- Title: The Seed Thief
- Author: Jacqui L’Ange
- Publisher: Umuzi
- Number of pages: 320
- Year of publication: 2015
- Category: Fiction
Maddy Bellani’s life is in serious turmoil. She has been losing in almost every aspect of her life except her work. She is estranged from her father. Her mother is dead. Her boyfriend is a cheat, and she has ended the relationship. However, she is obsessed with plants and seeds, and she is a botanist. In her own words, ‘I need green’ (p 16).
Leaves, shoots, roots – they’re all part of the miracle, but for me the real magic is in the quantum possibilities of the seed (p 18).
Maddy works for a seed bank institute in South Africa. The institute has a goal of banking one out of every ten plant species that exist. The seed bank’s aim is to save as many seeds as possible before they go extinct due to global warming or the destructive actions of humans.
Maddy’s boss sends her to Brazil to find a seed that is about to go extinct. She is sent to get Newbouldia mundii from a closed community in Brazil, but she is reluctant to take the assignment because it would take her close to her estranged father, who lives in Brazil, which is also her birthplace.
In the first part of The Seed Thief, titled ‘Outgoing’, we meet Maddy at the airport, on her way to Brazil. She is stuck at the airport due to a volcano that has led to the grounding of all flights. The figure of the solitary protagonist in the midst of an airport crowd is related to the style of the novel – The Seed Thief is narrated in first person, and we spend a lot of time in Maddy’s head, listening to her inner monologue and following her flashbacks.
Nevertheless, the prose in The Seed Thief is not languid. The novel begins with high-octane writing. From the first word, the reader encounters beautiful language, a flowing cadence and a gripping conflict. With great beginnings, such as is evident in The Seed Thief, some readers might worry about the author’s ability to sustain the flow of good prose and good storytelling all the way to the end of the book.
Tobacco. Coffee. Sugar. Three plants that drove the slave trade… Three addictions that changed the world. Souls uprooted, families broke, villages razed, hearts wrung, children torn from parents, people treated worse than animals, animals treated like slaves, all because of a desire – a desire not a need – for certain plants (pp 150, 151).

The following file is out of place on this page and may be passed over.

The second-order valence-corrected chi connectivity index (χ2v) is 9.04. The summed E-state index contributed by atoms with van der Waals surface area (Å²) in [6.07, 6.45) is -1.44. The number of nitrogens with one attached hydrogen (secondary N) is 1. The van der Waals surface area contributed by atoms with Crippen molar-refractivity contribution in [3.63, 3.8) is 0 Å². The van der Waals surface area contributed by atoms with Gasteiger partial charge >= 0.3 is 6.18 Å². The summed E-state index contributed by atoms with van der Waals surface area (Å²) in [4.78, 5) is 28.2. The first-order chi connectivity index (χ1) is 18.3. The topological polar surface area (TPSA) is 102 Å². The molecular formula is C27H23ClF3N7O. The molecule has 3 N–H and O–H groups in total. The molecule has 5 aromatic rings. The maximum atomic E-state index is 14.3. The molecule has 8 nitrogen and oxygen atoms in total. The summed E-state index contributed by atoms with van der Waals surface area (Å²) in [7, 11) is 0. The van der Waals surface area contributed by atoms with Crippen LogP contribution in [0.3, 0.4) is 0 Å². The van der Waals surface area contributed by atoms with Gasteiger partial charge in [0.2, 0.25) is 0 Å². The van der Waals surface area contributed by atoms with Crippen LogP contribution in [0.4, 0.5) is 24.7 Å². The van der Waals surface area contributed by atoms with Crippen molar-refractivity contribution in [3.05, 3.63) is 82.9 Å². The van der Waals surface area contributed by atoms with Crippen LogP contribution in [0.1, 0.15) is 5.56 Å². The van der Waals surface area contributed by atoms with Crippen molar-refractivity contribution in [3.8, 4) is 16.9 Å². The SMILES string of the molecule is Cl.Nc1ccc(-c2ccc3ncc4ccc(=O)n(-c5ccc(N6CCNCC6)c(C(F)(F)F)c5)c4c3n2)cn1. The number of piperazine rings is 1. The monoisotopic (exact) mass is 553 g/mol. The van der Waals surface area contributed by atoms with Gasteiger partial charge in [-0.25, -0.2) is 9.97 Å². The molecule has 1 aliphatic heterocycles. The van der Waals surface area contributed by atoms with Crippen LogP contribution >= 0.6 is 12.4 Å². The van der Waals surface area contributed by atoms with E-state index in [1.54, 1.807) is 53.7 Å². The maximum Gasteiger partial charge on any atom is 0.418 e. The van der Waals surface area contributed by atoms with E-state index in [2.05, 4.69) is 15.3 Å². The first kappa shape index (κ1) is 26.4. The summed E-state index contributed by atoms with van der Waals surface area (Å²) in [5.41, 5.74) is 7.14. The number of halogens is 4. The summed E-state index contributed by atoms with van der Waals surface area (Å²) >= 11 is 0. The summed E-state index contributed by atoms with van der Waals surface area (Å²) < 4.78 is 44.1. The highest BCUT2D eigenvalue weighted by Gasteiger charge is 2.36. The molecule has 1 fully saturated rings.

In the second part of The Seed Thief, titled ‘Incoming’, Maddy is in Salvador, Brazil. She has zeroed in on the community where she can find her seed, and she is falling in love with a local plant expert called Ze. She tries to blend in with the community. They practise a form of Afro-Brazilian spiritualism. The central elements of this religious practice were carried from Africa during the transatlantic slave trade.
Maddy is an atheist, but she finds herself drawn to their practice. She admires their devotion to their orixas: Oxum, God of rivers and streams, Xango, God of thunder, Exu, God of mischief, and so on. The names of the orixas are spelt differently from the Yoruba names from which they are derived – instead of the letter ‘x’, the Yoruba use ‘s’.
Before I left the hall, I took a long look at Ossain, lord of magic portions, orixa of leaves, herbs and medicine. He was dressed in green (naturally), wore a short crown and carried a spear with a dove at its apex. ‘I’ll be seeing a lot of you,’ I promised him (p 116).
Maddy, in the middle of her mission, discovers that she is supposed to acquire the seed without the requisite permissions. Also, there is another party in the community who has the aim of getting the seed, making her mission a risky one. She has to choose whether to betray her boss or her lover and his community, a community that has accepted her.
The Seed Thief is an exposé of the politics of bio-piracy and the intricacies of unlawfully obtaining something that could be worth billions of dollars. Once a seed or plant or tree is identified as valuable, it can be harvested at a frenzy that can lead to its extinction. The particular seed that Maddy sets out to find is in one of the most fiercely guarded and deeply religious places on the planet, but she has to find a way to obtain it because its plant has potential cancer-fighting properties.
The Seed Thief is a stirring meditation on spirituality, family, love and loss. It is a well-researched book on botany and bio-piracy. Jacqui L’Ange walks a fine line between popularising science and telling a story, and she is able to sustain the flow of good prose and good storytelling all the way to the end.
Photograph: ‘Newbouldia laevis (P Beauv) Seem ex Bureau (BIGNONIACEAE)’ by Scamperdale
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